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Adoption is a Reflection of Jesus

Posted by Christian Groenendal on

November is National Adoption Month.

My wife and I have felt a calling towards adoption for some time and it finally came to fruition about a year and a half ago. We had two foster children, who are biological brother and sister placed in our home and this past summer we finalized their adoption. That means that at the moment we have four children (two biological: 1yr old & 6yrs old and two adopted: 9yrs old & 16yrs old) in our family.

This past year has been a roller coaster and if you would have caught me on a bad day, you might walk away from our interaction confident that you aren’t called to adopt. So why did we adopt? Why should anyone consider adoption? For me, it goes back to my own adoption.

I know that I am a sinner. Of all the things that scripture teaches me, the fact that I am a sinner is near the top of the list. Because of sin, I was hopelessly lost, separated from God with no ability on my own to get right with Him. I was outside of God’s family, an orphan with no father. The Bible describes this condition as being enslaved to sin. My condition meant that I desperately needed a redeemer, a father who would take me in and love me as his own.

That redeemer is Jesus Christ. Because of what Jesus did for me on the cross, my sins are forgiven. When I was forgiven through the grace of Jesus Christ, the Bible says that I was adopted into his family. When I was in sin, I was separated, I was alone, I was an orphan. But in Christ, I am adopted into God’s eternal family.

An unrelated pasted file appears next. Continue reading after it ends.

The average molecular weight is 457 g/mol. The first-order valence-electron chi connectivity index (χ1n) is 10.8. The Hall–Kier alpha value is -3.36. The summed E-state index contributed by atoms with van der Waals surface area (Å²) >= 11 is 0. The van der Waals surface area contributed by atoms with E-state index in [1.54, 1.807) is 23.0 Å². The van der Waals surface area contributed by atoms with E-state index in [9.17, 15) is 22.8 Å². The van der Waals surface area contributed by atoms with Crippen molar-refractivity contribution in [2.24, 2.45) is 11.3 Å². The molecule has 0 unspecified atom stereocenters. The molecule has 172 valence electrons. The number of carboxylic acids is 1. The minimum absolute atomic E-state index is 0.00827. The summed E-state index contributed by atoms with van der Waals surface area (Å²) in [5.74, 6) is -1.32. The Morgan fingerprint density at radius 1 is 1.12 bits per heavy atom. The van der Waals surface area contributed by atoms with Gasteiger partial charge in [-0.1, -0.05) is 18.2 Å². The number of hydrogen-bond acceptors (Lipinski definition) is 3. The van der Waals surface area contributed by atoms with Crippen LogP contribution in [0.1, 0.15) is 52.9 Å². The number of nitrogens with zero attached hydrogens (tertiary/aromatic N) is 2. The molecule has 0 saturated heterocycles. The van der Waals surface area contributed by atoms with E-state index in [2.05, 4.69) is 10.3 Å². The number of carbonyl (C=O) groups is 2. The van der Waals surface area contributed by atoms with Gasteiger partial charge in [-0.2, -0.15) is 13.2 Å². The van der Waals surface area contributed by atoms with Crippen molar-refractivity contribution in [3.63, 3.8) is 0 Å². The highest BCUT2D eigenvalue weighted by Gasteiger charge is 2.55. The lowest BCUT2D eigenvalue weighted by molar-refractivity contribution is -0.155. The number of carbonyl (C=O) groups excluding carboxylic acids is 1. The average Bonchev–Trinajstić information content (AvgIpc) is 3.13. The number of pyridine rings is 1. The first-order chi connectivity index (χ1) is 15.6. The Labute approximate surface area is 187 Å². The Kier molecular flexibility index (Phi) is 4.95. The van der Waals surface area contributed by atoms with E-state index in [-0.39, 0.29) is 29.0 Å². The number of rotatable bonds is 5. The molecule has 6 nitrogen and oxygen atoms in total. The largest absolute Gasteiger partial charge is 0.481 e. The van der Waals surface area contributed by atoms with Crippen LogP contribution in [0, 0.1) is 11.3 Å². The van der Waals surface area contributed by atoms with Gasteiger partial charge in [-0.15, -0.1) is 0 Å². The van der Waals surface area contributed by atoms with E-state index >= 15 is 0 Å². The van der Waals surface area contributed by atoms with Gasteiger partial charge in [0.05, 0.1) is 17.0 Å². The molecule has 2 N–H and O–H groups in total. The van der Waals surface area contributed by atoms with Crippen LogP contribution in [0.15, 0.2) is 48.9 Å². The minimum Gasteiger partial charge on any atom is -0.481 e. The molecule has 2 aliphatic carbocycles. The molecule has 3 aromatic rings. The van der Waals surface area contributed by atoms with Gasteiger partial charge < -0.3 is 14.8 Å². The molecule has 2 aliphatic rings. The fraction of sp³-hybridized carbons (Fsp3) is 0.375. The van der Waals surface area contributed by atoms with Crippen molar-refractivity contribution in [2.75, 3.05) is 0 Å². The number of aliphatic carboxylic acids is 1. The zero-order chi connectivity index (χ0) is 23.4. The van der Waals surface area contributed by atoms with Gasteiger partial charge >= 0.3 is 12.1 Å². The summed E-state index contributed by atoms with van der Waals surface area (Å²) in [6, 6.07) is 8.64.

For you did not receive the spirit of slavery to fall back into fear, but you have received the Spirit of adoption as sons, by whom we cry, Abba! Father! (Romans 8:15)

Again, Paul says that God sent his son to redeem those who were under the law, so that we might receive adoption as sons… “So you are no longer a slave, but a son…” (Galatians 4:5,7)

In both of these passages Paul shows us that there are only two conditions — we are either slaves or we are adopted children. We either have the spirit of slavery and fear, or we have the spirit of adoption.

Our adoption is what brings us into God’s family. It is a spiritual reality, a spiritual change of condition that takes place when we are saved. But physical adoption is something that is desperately needed in our community and around our world. We need Christian men and women who are willing to model Christ’s love for us and give that love to children in need.

Why did my wife and I choose to adopt? I believe that adoption is central to the gospel. Christ adopts us when we are separated from him. I believe the church can show the love that God has for us by adopting children in need. When we show children that we are willing to be their earthly redeemer, they become open to the idea that they have a heavenly redeemer.

When we considered what Christ has done for us, we felt there was no clearer picture of the gospel than to adopt children who need a family. We chose to open our family, open our home, and open our hearts to these children. We chose to take them in and freely give them the gift of being a part of our family. We took the orphans and made them sons and daughters.

There are over 400,000 foster children in the United States. There are millions of orphans around the world who need loving families. I believe the church can be the leader in helping these children find their place in a home and family that will love and care for them. Since Christ died for my adoption, I feel called and compelled to show that love and do it for others.